We have no exact information as to what a balam rain may be. The balams are the guardians of the villages and milpas in the beliefs of the Yucatec Maya of the present day and are closely associated with the winds, but as they are coupled with the usual rain gods in prayers, almost as though balam and chac were synonymous, it is not unreasonable to suppose that a balam rain was one sent by the balams, but balam rains may be unfortunate, and in that case a different derivation is probable. Note jaguar glyphs in phrase at Yaxchilan which often contains the supposed glyph for rainy sky (fig. 46,10-14,16).

The second expression which can be translated in more ways than one is u sian or u siyan, which is often linked to the words chaac or ku. Sian can mean birth, or enchantment, or conjuring in witchcraft, or gift. The various contexts reveal that the meaning which will best fit all the entries is that of birth or beginning. This expression has already been fully discussed (p. 259). In the tabulation the comments have been made even briefer than in the originals.

The entries in Perez 1 are entirely of an agricultural nature with the possible exception of a notation to the effect that 10 Men is the day of the burner (p. 99); there are no social entries as in the Tizimin group of almanacs, and the sequence of good and bad days also is quite different from that of the almanacs composing that group.

Perez 1 is probably the most authentic source we now possess for sundry reasons. It is the only almanac which gives the glyphs. Perez 1 and Kaua 1 are the only two which correlate the almanac with the Maya year, and alone fail to list any Christian festivals. Perez 1 is much more reliable than Kaua 1 for reasons which will shortly appear. Nevertheless, I am suspicious of the value of the entries, for I should not be surprised to learn that they had been shifted from a year with a bearer of different name and number.


Kaua 1 is a section of only 40 days correlated with two Maya uinals, the first entry, the day 9 Kan, being recorded as a year bearer. It is therefore clear that Kaua 1 seeks to correlate the sacred almanac with a Maya year.

The prognostications in Kaua 1, unfortunately, are nearly worthless, for if they are compared with the sequence in Perez 1 they will he found to be about the same. That is to say, Kaua 1 has the same entries for 9 Kan, 10 Chicchan, 11 Cimi etc. as Perez 1 has for 5 Kan, 6 Chicchan, 7 Cimi etc. Clearly, the compiler of Kaua 1 took the entries for a year with 5 Kan as the year bearer, and used them for a year 9 Kan, presumably under the impression that the luck of the day depended on its position not in the 260-day almanac, but in the months.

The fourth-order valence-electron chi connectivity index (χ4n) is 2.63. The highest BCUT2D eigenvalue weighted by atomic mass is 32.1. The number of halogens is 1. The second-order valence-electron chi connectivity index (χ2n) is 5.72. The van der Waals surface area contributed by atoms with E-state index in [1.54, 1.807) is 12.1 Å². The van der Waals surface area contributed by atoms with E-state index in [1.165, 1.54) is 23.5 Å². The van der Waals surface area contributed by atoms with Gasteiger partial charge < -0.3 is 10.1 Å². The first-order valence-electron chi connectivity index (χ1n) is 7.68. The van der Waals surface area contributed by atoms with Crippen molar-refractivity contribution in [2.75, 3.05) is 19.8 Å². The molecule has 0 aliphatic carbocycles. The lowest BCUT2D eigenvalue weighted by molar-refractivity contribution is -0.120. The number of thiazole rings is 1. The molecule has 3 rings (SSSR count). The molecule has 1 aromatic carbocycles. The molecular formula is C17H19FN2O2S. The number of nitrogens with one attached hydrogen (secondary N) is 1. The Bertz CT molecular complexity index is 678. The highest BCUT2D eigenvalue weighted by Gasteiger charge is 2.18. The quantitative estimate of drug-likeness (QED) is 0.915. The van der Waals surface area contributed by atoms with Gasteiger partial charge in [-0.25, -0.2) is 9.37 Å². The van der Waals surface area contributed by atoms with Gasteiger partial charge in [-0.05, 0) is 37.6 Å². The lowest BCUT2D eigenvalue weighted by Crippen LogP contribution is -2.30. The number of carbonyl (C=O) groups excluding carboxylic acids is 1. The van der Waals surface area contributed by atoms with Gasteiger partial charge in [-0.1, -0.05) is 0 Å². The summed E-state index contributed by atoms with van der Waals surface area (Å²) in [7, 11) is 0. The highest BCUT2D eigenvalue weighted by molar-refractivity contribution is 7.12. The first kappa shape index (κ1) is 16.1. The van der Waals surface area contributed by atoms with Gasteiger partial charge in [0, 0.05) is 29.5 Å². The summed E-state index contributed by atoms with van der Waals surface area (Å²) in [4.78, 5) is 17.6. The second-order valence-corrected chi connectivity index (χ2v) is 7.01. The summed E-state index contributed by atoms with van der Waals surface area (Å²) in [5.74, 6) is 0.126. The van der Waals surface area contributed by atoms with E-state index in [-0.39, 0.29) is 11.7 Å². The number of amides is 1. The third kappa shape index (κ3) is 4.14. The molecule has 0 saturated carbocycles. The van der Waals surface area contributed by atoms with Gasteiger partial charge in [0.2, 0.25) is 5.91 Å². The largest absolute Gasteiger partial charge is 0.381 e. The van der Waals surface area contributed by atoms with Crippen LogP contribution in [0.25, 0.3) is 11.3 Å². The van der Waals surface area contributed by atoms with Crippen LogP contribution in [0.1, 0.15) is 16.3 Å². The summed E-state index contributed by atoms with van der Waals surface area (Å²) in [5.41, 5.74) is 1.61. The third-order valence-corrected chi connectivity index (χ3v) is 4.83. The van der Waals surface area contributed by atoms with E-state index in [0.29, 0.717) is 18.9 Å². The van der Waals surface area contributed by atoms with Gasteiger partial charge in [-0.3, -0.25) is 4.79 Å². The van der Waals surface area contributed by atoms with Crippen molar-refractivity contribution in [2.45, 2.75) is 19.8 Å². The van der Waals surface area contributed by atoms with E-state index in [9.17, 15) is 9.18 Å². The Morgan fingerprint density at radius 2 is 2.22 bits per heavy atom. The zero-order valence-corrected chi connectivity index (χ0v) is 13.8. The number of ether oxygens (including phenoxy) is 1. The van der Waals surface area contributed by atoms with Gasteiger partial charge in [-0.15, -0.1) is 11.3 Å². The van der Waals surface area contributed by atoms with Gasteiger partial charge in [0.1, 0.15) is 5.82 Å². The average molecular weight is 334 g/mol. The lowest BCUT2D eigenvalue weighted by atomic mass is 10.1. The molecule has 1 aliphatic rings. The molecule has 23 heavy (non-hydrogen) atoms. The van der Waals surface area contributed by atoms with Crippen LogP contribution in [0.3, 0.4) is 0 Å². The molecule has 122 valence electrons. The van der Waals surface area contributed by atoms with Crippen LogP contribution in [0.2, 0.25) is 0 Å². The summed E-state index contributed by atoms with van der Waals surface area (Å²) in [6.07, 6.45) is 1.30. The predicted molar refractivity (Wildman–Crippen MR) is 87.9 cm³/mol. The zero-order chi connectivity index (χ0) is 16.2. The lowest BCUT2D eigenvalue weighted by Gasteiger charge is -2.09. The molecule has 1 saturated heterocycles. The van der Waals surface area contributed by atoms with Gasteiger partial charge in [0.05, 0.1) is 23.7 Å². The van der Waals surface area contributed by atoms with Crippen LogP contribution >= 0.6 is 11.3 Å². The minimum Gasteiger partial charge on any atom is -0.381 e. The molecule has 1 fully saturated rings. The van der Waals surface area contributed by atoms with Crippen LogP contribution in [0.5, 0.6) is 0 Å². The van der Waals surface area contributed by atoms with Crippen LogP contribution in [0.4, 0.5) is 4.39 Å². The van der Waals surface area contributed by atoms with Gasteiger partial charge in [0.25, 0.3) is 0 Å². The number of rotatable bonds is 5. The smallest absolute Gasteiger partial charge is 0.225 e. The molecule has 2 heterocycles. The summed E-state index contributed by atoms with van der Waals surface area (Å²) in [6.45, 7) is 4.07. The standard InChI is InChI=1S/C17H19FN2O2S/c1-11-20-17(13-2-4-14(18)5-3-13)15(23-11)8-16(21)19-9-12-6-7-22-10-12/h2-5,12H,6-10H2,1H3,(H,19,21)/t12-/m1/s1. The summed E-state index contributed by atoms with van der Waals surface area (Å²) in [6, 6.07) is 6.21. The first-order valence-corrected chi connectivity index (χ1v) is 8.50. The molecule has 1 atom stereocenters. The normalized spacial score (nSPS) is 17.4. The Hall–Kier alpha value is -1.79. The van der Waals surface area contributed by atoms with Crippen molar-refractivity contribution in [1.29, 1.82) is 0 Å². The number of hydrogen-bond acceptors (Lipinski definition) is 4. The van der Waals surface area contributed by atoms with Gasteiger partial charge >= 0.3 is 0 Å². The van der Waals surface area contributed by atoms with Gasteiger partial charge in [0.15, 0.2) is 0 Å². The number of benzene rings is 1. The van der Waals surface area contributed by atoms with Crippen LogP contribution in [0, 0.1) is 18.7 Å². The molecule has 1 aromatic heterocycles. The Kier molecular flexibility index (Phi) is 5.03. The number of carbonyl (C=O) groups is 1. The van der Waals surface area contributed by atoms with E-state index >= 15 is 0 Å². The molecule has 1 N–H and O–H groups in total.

That the entries for a year 5 Kan were applied to a year 9 Kan and not vice versa is proved by internal evidence. Perez 1 correctly gives one entry concerning the burners, for the day 10 Men is said to be a burner’s day. Kaua 1 lists as burner days: 2 Oc, 4 Chicchan, 9 Oc, and 1 Men (corrected from 2 Men) and perhaps 6 Ix. Of these only 4 Chicchan is correct. However, if the year 9 Kan had been formed from the entries for a year 5 Kan, 2 Oc and 1 Men would have been a Oc and so Men respectively in a year 5 Kan and those are true days of the burner (p. 99). On the supposition that 6 Ix was a slip for the following day, 7 Men, its equivalent in a year 5 Kan would have been 3 Men, which is in fact a burner day. 9 Oc is not a burner day either in a year 9 Kan or in a year 5 Kan. It is therefore clear that the author of Kaua 1 copied from the prototype of Perez 1 the entries for Pop and Uo, but changed the day sequence from 5 Kan 6 Cimi, etc., to 9 Kan 10 Cimi, etc., without realizing that thereby he made nonsense of all the entries. That Kaua 1 was not copied directly from Perez 1 is evident from the fact that there are details in the former which do not occur in the latter.

On the other hand, the resemblances between Perez 1 and Kaua 1 are so close, extending even to the same introductory paragraph, and to the same notes that the reckoning turns back at the end of 20 days, that it is apparent that there once existed two almanacs correlated with a year 9 Kan, or perhaps with a Christian year. One had what were probably correct entries; the other jumped the coefficient one place between 6 Manik and 12 Eb. The author of Kaua 1 copied the list of days from the latter, but set against them the entries from Perez 1. I am even inclined to believe that this may have been a piece of conscious antiquarianism, and that the author may have converted entries correlated with a Christian year back to a Maya year. The error in Kaua 2 suggests that that was the source of the day list of Kaua 1 if the latter is conscious antiquarianism. Whether that be the case or not, it is clear that the digits of the entries in Kaua 1 should be reduced by four (for those entries subsequent to so Chuen by five) places to obtain the correct prognostications.


The prognostications in Tizimin, Kaua 2, Ixil, and Perez 2-4, as already noted, are correlated with a Christian year. That the entries derive from a sacred almanac is